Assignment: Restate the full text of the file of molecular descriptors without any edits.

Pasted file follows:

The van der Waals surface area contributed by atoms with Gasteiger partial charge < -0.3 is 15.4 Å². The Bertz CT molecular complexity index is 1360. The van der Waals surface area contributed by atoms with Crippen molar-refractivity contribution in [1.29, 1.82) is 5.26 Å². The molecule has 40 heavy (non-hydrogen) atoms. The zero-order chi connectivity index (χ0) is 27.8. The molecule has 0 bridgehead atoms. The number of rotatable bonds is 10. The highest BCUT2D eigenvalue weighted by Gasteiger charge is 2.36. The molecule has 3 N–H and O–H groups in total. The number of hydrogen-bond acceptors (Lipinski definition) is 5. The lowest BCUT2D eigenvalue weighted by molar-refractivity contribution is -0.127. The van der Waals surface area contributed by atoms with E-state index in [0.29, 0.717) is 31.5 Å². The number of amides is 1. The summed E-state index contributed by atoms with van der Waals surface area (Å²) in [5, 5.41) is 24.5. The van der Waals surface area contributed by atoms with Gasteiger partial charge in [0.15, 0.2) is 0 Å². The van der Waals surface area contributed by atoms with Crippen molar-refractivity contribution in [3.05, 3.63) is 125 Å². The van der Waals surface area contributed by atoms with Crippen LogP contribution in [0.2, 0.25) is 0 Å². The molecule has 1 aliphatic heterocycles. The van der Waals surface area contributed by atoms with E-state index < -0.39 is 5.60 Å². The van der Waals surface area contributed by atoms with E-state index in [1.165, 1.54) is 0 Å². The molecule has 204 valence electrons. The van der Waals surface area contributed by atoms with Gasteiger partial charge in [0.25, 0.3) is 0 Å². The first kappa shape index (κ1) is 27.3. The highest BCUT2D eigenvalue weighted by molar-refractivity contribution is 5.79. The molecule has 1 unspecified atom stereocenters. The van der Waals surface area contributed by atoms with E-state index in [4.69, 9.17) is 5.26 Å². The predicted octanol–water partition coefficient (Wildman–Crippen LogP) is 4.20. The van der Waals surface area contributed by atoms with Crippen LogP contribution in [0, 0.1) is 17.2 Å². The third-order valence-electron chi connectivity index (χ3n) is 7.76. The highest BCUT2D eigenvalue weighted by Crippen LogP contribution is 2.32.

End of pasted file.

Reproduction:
The van der Waals surface area contributed by atoms with Gasteiger partial charge < -0.3 is 15.4 Å². The Bertz CT molecular complexity index is 1360. The van der Waals surface area contributed by atoms with Crippen molar-refractivity contribution in [1.29, 1.82) is 5.26 Å². The molecule has 40 heavy (non-hydrogen) atoms. The zero-order chi connectivity index (χ0) is 27.8. The molecule has 0 bridgehead atoms. The number of rotatable bonds is 10. The highest BCUT2D eigenvalue weighted by Gasteiger charge is 2.36. The molecule has 3 N–H and O–H groups in total. The number of hydrogen-bond acceptors (Lipinski definition) is 5. The lowest BCUT2D eigenvalue weighted by molar-refractivity contribution is -0.127. The van der Waals surface area contributed by atoms with E-state index in [0.29, 0.717) is 31.5 Å². The number of amides is 1. The summed E-state index contributed by atoms with van der Waals surface area (Å²) in [5, 5.41) is 24.5. The van der Waals surface area contributed by atoms with Gasteiger partial charge in [0.15, 0.2) is 0 Å². The van der Waals surface area contributed by atoms with Crippen molar-refractivity contribution in [3.05, 3.63) is 125 Å². The van der Waals surface area contributed by atoms with Crippen LogP contribution in [0.2, 0.25) is 0 Å². The molecule has 1 aliphatic heterocycles. The van der Waals surface area contributed by atoms with E-state index < -0.39 is 5.60 Å². The van der Waals surface area contributed by atoms with E-state index in [1.165, 1.54) is 0 Å². The molecule has 204 valence electrons. The van der Waals surface area contributed by atoms with Gasteiger partial charge in [0.25, 0.3) is 0 Å². The first kappa shape index (κ1) is 27.3. The highest BCUT2D eigenvalue weighted by molar-refractivity contribution is 5.79. The molecule has 1 unspecified atom stereocenters. The van der Waals surface area contributed by atoms with E-state index in [4.69, 9.17) is 5.26 Å². The predicted octanol–water partition coefficient (Wildman–Crippen LogP) is 4.20. The van der Waals surface area contributed by atoms with Crippen LogP contribution in [0, 0.1) is 17.2 Å². The third-order valence-electron chi connectivity index (χ3n) is 7.76. The highest BCUT2D eigenvalue weighted by Crippen LogP contribution is 2.32.